only available in more recent processors. Wihtout an MMU,
every memory lookup, somthing that happens constantly, would
require significant extra work.
It is the objective of the Vitual Memory
system to minimize the negative impact using intelligent
information location management, while providing as much
memory as possible. A "good" virtual memory system should
not slow down as long as you use less of your virtual memory
than you have physical memory. Even better, such systems
should be able to operate smoothly when you are using more
than your real RAM, since most of what you are "using" may
be "idle" and can be left in backing storage. However, no
matter how good the memory management, eventually all VM
systems will slow down your machine if you stress them far
enough that it is not possible to keep all frequently used
memory in RAM.
Early Apple VM
The early Virtual Memory implementation
from Apple provided the simple benefit that you could
specify a "larger" amount of virtual memory than you had
"real physical RAM". This would be accomplished by
"Swapping" some data to the hard disk when not in use,
"Swapping" it back in when needed ("Swapping" other data
out). Since only one spot in memory may be touched at once,
it is possible to have an unlimited amount of memory this
The drawback where is that the "Swap" to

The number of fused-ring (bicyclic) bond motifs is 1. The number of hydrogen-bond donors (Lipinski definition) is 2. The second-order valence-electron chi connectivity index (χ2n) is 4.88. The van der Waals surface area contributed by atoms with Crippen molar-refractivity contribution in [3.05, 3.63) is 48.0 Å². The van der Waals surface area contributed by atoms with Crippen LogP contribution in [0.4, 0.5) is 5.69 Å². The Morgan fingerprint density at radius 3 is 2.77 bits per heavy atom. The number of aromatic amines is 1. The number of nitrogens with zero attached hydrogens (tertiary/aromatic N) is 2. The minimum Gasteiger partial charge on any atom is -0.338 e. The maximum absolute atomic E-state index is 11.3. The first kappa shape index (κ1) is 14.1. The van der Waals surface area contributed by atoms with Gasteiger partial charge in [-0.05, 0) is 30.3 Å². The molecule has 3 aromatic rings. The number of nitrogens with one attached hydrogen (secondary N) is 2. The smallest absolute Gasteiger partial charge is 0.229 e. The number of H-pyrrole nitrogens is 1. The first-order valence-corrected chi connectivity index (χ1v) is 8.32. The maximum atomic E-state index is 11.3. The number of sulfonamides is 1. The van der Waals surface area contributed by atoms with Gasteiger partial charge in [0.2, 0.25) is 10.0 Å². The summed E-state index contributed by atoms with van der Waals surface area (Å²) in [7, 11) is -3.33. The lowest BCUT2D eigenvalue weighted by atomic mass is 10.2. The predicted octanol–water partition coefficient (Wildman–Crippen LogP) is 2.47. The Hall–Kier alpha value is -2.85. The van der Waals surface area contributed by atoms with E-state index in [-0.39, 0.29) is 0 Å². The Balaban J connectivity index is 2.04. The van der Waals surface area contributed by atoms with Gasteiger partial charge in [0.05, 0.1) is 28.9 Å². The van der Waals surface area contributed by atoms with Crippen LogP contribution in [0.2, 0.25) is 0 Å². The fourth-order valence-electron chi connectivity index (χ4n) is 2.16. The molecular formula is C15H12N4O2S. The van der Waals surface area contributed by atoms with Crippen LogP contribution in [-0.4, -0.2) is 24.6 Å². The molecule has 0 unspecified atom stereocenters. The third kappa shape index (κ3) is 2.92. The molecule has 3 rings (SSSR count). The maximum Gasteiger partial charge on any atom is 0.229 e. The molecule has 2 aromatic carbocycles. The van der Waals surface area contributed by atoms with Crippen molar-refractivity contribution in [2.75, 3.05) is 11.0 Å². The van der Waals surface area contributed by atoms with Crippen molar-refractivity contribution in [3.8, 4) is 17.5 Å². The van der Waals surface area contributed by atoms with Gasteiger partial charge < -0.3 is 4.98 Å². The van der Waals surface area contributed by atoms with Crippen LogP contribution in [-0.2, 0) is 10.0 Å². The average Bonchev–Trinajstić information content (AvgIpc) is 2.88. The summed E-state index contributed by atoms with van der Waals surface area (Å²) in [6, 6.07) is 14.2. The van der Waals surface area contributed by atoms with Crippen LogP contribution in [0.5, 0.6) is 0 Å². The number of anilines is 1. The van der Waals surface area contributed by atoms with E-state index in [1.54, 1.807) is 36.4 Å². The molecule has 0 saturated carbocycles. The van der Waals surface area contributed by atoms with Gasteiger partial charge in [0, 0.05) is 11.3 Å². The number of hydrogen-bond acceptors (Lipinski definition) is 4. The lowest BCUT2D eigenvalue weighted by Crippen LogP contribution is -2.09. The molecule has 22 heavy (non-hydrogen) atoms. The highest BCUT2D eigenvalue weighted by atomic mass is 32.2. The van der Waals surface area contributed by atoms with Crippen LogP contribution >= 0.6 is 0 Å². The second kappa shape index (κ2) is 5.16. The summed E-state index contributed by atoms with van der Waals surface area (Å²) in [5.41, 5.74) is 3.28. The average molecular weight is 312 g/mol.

and from disk can slow the computer down since hard disks
are thousands of times slower than "real physical RAM". So,
the objective is to keep infrequenlty used memory on the
hard disk, and frequently used memory in RAM. Unfortunately,
Apple's implementation was very poor, even up to recent Mac
OS versions, and virtual memory slowdowns were noticable
under all conditions.
Drawbacks of traditional Apple
- Slow down resulting from poor
- Required reserved disk space equal to
What new innovations have there
First along came Connectix Virtual,
which was able to operate without reserved disk space equal
to VM size. Though this may have required some extra
processing, the advantage was obvious back in the days of
expensive disks. This product also supported some third
party accelerators that Apple VM did not support.
Next came Connectix RAM Doubler virtual
memory, whose main addition was
that it reserved some of your "real physical RAM" for use
"Swapping compressed data" in place of the "disk" backing
storage - since even compressing into RAM
may be much faster than using the disk. Though the result
here is that you have less "real physical RAM", since some
was in use by RAM Doubler for its own "compressed backing
storage" purposes, the product appeared to be faster than
traditional implementation. It is not clear where the speed
up came from, since undoubtedly a number of other invisible
optimizations were added as well. Moreover, the speedup was
never measured in any testing we are aware of.
Since then, a number of innovations,
mapping and others, have been added to Apple VM and RAM Doubler VM.
Most of the enhancements are optimizations on the
implementation and we are not aware of the details.